Feb 13, 2018
30 Under 30, Class of ’18: Sara McDonald, Composer & Vocalist
Name: Sara McDonald
Most Likely To: Get sick to my stomach during something important, but in high school I was voted most likely to host my own talk show.
Favorite Quote: “Don’t try.” (meaning, do it)
As a young kid, Sara McDonald would canvass her neighborhood asking for donations to fund her latest musical endeavor. By the time Sara graduated high school, she had been in 30 musicals and was the lead soloist of her high school’s jazz ensemble. A graduate of The New School for Jazz and Contemporary Music, Sara McDonald has been running a 22-piece progressive rock big band for the past four years. In addition, she was a recipient of the ASCAP Foundation’s Herb Alpert Young Jazz Composer Award. Sara has performed and toured internationally, most notably at the Kennedy Center, The Lincoln Center, the East Village Music Festival, and the Montreal Jazz Festival.
What is your earliest memory associated with what you do now?
While I did not grow up to become a playwright or a musical theater producer, I do specialize in the orchestration of large music events and music for large bands. As a child I always wanted to be in charge of what I was doing or, at the very least, have an important say in what was going on around me. I loved creating art and then organizing the way it was showcased. I have wanted to create enormous spectacles of entertainment for people for as long as I can remember.
When I was about 6 or 7 I started “writing musicals” and “curating shows.” I’d write a short story, get all of my friends to memorize some lines, and even write a song or two. Then I’d go around the entire neighborhood putting up homemade flyers to advertise. I’d also go door to door and ask for donations. It was both a bold and shady move for a small child. My mom would always make me return any money I might have collected.
Anyway, I managed to put on a lot of these variety show type events. I’d drag lawn chairs to the nearest park, create some costumes and makeshift sets. Only the parents of the kids involved showed up, obviously.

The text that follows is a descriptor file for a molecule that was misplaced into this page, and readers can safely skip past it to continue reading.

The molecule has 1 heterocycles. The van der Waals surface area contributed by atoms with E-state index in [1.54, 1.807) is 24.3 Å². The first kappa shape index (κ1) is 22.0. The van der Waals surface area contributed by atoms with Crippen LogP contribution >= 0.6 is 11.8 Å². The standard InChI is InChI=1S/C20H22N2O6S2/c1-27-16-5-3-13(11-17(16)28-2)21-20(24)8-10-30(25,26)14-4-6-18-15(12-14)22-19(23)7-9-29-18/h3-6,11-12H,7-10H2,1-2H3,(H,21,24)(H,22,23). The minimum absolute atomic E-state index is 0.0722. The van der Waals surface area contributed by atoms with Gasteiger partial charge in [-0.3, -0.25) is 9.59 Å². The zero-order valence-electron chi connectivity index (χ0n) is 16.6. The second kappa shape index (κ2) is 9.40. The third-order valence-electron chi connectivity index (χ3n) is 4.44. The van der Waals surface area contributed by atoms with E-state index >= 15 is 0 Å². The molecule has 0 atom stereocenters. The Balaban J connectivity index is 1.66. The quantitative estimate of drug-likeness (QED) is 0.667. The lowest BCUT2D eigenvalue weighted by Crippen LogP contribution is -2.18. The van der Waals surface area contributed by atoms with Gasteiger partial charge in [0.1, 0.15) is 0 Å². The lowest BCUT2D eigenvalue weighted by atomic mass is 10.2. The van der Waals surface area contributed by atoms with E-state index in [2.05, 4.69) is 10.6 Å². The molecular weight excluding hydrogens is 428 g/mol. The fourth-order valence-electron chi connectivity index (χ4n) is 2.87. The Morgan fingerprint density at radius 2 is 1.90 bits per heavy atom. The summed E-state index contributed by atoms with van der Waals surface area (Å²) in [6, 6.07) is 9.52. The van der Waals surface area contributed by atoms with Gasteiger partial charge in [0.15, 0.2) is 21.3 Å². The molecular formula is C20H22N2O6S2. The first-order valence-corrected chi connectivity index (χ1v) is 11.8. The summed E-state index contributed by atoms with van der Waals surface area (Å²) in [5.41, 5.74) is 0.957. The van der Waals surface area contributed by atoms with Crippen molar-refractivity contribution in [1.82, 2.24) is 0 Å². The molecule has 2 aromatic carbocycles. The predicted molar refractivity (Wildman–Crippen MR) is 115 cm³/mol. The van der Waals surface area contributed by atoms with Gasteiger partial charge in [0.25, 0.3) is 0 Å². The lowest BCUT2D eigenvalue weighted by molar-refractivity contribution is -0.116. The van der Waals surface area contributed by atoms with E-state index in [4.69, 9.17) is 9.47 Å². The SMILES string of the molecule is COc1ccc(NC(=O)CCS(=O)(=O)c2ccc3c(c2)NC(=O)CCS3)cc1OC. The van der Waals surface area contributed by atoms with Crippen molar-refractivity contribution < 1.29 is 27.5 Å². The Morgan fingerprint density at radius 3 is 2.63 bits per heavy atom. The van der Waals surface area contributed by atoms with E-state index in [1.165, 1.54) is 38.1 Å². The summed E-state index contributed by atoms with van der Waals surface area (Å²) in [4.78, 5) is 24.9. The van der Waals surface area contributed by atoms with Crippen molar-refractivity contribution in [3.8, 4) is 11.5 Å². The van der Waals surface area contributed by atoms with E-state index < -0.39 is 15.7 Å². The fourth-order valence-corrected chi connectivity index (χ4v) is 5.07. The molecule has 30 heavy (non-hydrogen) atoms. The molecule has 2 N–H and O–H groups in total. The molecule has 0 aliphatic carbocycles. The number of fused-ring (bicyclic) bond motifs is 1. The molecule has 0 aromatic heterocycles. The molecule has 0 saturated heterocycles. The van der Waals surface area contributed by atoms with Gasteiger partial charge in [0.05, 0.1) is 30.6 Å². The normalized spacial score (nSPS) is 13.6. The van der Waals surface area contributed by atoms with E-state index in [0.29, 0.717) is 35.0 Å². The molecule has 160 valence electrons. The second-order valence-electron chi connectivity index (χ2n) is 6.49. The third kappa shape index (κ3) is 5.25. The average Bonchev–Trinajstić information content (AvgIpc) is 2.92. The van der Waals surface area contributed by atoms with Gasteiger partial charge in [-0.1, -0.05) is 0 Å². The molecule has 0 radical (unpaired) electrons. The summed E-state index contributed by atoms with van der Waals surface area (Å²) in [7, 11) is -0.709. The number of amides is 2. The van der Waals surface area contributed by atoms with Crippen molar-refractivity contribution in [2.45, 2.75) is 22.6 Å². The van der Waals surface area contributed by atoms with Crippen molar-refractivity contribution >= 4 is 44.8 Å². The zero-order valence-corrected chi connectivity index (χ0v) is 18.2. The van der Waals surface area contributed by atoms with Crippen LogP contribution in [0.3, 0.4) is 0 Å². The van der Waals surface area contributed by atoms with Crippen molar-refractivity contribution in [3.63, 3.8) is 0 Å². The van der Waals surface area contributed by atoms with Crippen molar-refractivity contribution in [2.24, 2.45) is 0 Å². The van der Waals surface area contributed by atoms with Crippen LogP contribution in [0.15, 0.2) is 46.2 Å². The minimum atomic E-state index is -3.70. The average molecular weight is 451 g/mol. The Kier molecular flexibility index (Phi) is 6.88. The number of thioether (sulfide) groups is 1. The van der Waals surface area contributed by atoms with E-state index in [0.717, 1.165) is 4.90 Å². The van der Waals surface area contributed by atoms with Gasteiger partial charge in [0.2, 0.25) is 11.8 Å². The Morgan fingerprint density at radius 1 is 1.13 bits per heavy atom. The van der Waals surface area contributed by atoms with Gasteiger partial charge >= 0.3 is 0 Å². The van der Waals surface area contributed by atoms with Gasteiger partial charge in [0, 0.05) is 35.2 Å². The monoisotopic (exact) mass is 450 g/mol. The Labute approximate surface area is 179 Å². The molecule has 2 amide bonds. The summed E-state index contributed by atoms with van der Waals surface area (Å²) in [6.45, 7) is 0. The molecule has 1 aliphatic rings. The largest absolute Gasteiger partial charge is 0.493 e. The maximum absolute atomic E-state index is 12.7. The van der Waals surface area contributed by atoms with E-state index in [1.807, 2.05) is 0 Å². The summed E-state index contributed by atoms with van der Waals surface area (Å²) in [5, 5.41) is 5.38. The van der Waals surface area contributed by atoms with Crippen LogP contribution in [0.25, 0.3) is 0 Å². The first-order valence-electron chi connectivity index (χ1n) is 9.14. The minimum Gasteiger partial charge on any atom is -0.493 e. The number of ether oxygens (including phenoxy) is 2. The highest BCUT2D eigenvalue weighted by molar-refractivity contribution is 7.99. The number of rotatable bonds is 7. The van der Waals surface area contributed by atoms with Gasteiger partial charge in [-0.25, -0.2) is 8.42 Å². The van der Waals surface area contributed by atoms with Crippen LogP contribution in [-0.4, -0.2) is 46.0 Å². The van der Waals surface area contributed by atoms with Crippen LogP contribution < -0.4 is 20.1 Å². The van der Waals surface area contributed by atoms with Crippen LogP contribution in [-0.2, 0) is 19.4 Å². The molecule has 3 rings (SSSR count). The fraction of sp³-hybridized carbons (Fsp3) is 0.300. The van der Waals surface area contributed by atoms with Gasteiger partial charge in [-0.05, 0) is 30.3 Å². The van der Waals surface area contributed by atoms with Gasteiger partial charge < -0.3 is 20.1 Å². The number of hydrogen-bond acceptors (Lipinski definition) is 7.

When did your occupation become real to you?
My occupation became most real to me when it was clear that people wanted to be involved in what I was doing. I didn’t have to beg anymore. People would ask me personally to take part in my projects. When I played my first big festival that was also made me aware that something I was doing was working. I never thought about getting to that point in my career, and then suddenly it was all happening.
How does Brooklyn/your neighborhood particularly inform your work?
Kensington is where everything began! I wrote my first orchestral big band piece, began my first booking job, and started putting together shows all over the city when I moved to my first apartment in the neighborhood. Kensington specifically, will always be filled with nostalgia for me. I more or less came of age in the last 6 years. My neighborhood informs my work because all of my most important career moments occurred while I’ve been here.
As someone that grew up in a military family that moved all over the globe on an almost yearly basis, I never quite experienced that “home” feeling. I’d leave a lot of my things in boxes if I knew we’d be staying somewhere for a short period of time. I feel at home and at peace in Kensington. This has been the first moment in my life I’ve been able to nest and create a home for myself—a home I am always excited to get back to.